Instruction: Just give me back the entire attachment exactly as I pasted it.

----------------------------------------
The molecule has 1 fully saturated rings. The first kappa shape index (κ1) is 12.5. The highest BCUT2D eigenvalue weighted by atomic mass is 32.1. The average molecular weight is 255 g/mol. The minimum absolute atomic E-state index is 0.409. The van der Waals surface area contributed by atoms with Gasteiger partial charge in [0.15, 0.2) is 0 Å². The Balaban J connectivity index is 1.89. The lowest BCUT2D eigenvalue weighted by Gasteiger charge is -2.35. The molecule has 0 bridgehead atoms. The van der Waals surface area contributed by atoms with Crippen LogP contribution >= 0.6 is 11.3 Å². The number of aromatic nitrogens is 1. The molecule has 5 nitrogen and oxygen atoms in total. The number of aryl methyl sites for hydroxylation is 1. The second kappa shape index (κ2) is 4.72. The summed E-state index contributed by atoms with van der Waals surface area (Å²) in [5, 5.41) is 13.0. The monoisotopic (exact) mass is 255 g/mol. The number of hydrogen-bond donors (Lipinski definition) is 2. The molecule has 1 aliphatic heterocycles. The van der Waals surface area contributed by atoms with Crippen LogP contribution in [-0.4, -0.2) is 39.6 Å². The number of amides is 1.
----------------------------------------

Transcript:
The molecule has 1 fully saturated rings. The first kappa shape index (κ1) is 12.5. The highest BCUT2D eigenvalue weighted by atomic mass is 32.1. The average molecular weight is 255 g/mol. The minimum absolute atomic E-state index is 0.409. The van der Waals surface area contributed by atoms with Gasteiger partial charge in [0.15, 0.2) is 0 Å². The Balaban J connectivity index is 1.89. The lowest BCUT2D eigenvalue weighted by Gasteiger charge is -2.35. The molecule has 0 bridgehead atoms. The van der Waals surface area contributed by atoms with Crippen LogP contribution >= 0.6 is 11.3 Å². The number of aromatic nitrogens is 1. The molecule has 5 nitrogen and oxygen atoms in total. The number of aryl methyl sites for hydroxylation is 1. The second kappa shape index (κ2) is 4.72. The summed E-state index contributed by atoms with van der Waals surface area (Å²) in [5, 5.41) is 13.0. The monoisotopic (exact) mass is 255 g/mol. The number of hydrogen-bond donors (Lipinski definition) is 2. The molecule has 1 aliphatic heterocycles. The van der Waals surface area contributed by atoms with Crippen LogP contribution in [-0.4, -0.2) is 39.6 Å². The number of amides is 1.